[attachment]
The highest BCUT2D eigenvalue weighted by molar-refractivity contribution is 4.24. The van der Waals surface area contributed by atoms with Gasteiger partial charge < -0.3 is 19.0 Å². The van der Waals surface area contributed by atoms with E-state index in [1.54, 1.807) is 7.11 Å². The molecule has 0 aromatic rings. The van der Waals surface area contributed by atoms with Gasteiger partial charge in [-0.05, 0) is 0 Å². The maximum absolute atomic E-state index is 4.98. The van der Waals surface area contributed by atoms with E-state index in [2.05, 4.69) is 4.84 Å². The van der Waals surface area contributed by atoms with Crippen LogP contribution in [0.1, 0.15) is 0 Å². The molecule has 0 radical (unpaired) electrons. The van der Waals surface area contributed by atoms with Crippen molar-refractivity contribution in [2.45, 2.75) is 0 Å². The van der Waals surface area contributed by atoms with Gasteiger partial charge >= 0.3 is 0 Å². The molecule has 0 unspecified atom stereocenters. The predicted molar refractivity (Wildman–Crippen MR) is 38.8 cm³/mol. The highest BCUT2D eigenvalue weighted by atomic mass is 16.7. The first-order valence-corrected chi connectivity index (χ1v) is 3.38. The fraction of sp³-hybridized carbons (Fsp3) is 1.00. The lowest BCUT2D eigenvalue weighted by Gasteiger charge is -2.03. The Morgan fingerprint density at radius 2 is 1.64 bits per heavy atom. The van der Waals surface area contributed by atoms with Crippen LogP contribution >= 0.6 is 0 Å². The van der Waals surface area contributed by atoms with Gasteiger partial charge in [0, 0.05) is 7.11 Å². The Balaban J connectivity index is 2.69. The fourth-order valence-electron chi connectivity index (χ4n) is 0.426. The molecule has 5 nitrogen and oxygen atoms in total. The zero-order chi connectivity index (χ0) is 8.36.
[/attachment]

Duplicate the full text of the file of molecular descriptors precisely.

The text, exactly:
The highest BCUT2D eigenvalue weighted by molar-refractivity contribution is 4.24. The van der Waals surface area contributed by atoms with Gasteiger partial charge < -0.3 is 19.0 Å². The van der Waals surface area contributed by atoms with E-state index in [1.54, 1.807) is 7.11 Å². The molecule has 0 aromatic rings. The van der Waals surface area contributed by atoms with Gasteiger partial charge in [-0.05, 0) is 0 Å². The maximum absolute atomic E-state index is 4.98. The van der Waals surface area contributed by atoms with E-state index in [2.05, 4.69) is 4.84 Å². The van der Waals surface area contributed by atoms with Crippen LogP contribution in [0.1, 0.15) is 0 Å². The molecule has 0 radical (unpaired) electrons. The van der Waals surface area contributed by atoms with Crippen molar-refractivity contribution in [2.45, 2.75) is 0 Å². The van der Waals surface area contributed by atoms with Gasteiger partial charge >= 0.3 is 0 Å². The molecule has 0 unspecified atom stereocenters. The predicted molar refractivity (Wildman–Crippen MR) is 38.8 cm³/mol. The highest BCUT2D eigenvalue weighted by atomic mass is 16.7. The first-order valence-corrected chi connectivity index (χ1v) is 3.38. The fraction of sp³-hybridized carbons (Fsp3) is 1.00. The lowest BCUT2D eigenvalue weighted by Gasteiger charge is -2.03. The Morgan fingerprint density at radius 2 is 1.64 bits per heavy atom. The van der Waals surface area contributed by atoms with Crippen LogP contribution >= 0.6 is 0 Å². The van der Waals surface area contributed by atoms with Gasteiger partial charge in [0, 0.05) is 7.11 Å². The Balaban J connectivity index is 2.69. The fourth-order valence-electron chi connectivity index (χ4n) is 0.426. The molecule has 5 nitrogen and oxygen atoms in total. The zero-order chi connectivity index (χ0) is 8.36.